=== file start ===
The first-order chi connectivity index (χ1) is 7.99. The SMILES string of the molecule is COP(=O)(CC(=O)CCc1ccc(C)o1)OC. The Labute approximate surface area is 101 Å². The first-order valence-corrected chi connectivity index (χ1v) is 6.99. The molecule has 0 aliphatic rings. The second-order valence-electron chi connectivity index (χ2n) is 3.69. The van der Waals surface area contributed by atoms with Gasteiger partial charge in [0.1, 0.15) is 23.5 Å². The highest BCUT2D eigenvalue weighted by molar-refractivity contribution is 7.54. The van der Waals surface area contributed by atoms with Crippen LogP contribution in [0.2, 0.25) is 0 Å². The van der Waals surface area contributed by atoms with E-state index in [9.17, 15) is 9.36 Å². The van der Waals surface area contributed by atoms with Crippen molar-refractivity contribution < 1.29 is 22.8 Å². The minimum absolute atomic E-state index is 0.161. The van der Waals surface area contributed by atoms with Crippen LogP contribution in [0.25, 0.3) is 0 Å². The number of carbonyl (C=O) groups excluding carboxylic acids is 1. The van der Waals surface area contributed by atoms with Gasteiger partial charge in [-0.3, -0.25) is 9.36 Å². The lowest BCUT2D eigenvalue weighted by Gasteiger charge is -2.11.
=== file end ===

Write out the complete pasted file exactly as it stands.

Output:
The first-order chi connectivity index (χ1) is 7.99. The SMILES string of the molecule is COP(=O)(CC(=O)CCc1ccc(C)o1)OC. The Labute approximate surface area is 101 Å². The first-order valence-corrected chi connectivity index (χ1v) is 6.99. The molecule has 0 aliphatic rings. The second-order valence-electron chi connectivity index (χ2n) is 3.69. The van der Waals surface area contributed by atoms with Gasteiger partial charge in [0.1, 0.15) is 23.5 Å². The highest BCUT2D eigenvalue weighted by molar-refractivity contribution is 7.54. The van der Waals surface area contributed by atoms with Crippen LogP contribution in [0.2, 0.25) is 0 Å². The van der Waals surface area contributed by atoms with E-state index in [9.17, 15) is 9.36 Å². The van der Waals surface area contributed by atoms with Crippen molar-refractivity contribution < 1.29 is 22.8 Å². The minimum absolute atomic E-state index is 0.161. The van der Waals surface area contributed by atoms with Crippen LogP contribution in [0.25, 0.3) is 0 Å². The number of carbonyl (C=O) groups excluding carboxylic acids is 1. The van der Waals surface area contributed by atoms with Gasteiger partial charge in [-0.3, -0.25) is 9.36 Å². The lowest BCUT2D eigenvalue weighted by Gasteiger charge is -2.11.